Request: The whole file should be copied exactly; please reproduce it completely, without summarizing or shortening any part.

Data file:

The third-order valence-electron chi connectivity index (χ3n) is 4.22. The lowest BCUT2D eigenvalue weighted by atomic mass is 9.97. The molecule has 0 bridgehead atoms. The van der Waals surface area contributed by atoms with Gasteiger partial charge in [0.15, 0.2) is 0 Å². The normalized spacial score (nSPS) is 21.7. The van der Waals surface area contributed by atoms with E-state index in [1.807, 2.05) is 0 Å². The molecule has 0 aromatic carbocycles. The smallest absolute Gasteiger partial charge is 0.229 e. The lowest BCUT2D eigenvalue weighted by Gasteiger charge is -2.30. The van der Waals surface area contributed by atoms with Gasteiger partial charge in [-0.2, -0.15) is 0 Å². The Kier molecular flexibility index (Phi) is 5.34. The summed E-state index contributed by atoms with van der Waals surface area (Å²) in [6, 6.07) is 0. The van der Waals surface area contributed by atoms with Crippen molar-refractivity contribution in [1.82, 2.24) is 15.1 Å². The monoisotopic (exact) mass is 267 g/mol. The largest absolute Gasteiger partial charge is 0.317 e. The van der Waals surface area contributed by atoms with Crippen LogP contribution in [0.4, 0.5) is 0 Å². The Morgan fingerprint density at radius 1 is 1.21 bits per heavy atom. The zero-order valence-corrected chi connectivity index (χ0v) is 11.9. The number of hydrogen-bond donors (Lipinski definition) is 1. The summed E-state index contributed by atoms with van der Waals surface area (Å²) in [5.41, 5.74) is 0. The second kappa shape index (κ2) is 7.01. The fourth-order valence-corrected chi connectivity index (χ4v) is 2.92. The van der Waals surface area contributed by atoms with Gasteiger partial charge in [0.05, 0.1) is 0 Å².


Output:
The third-order valence-electron chi connectivity index (χ3n) is 4.22. The lowest BCUT2D eigenvalue weighted by atomic mass is 9.97. The molecule has 0 bridgehead atoms. The van der Waals surface area contributed by atoms with Gasteiger partial charge in [0.15, 0.2) is 0 Å². The normalized spacial score (nSPS) is 21.7. The van der Waals surface area contributed by atoms with E-state index in [1.807, 2.05) is 0 Å². The molecule has 0 aromatic carbocycles. The smallest absolute Gasteiger partial charge is 0.229 e. The lowest BCUT2D eigenvalue weighted by Gasteiger charge is -2.30. The van der Waals surface area contributed by atoms with Gasteiger partial charge in [-0.2, -0.15) is 0 Å². The Kier molecular flexibility index (Phi) is 5.34. The summed E-state index contributed by atoms with van der Waals surface area (Å²) in [6, 6.07) is 0. The van der Waals surface area contributed by atoms with Crippen molar-refractivity contribution in [1.82, 2.24) is 15.1 Å². The monoisotopic (exact) mass is 267 g/mol. The largest absolute Gasteiger partial charge is 0.317 e. The van der Waals surface area contributed by atoms with Crippen LogP contribution in [0.4, 0.5) is 0 Å². The Morgan fingerprint density at radius 1 is 1.21 bits per heavy atom. The zero-order valence-corrected chi connectivity index (χ0v) is 11.9. The number of hydrogen-bond donors (Lipinski definition) is 1. The summed E-state index contributed by atoms with van der Waals surface area (Å²) in [5.41, 5.74) is 0. The second kappa shape index (κ2) is 7.01. The fourth-order valence-corrected chi connectivity index (χ4v) is 2.92. The van der Waals surface area contributed by atoms with Gasteiger partial charge in [0.05, 0.1) is 0 Å².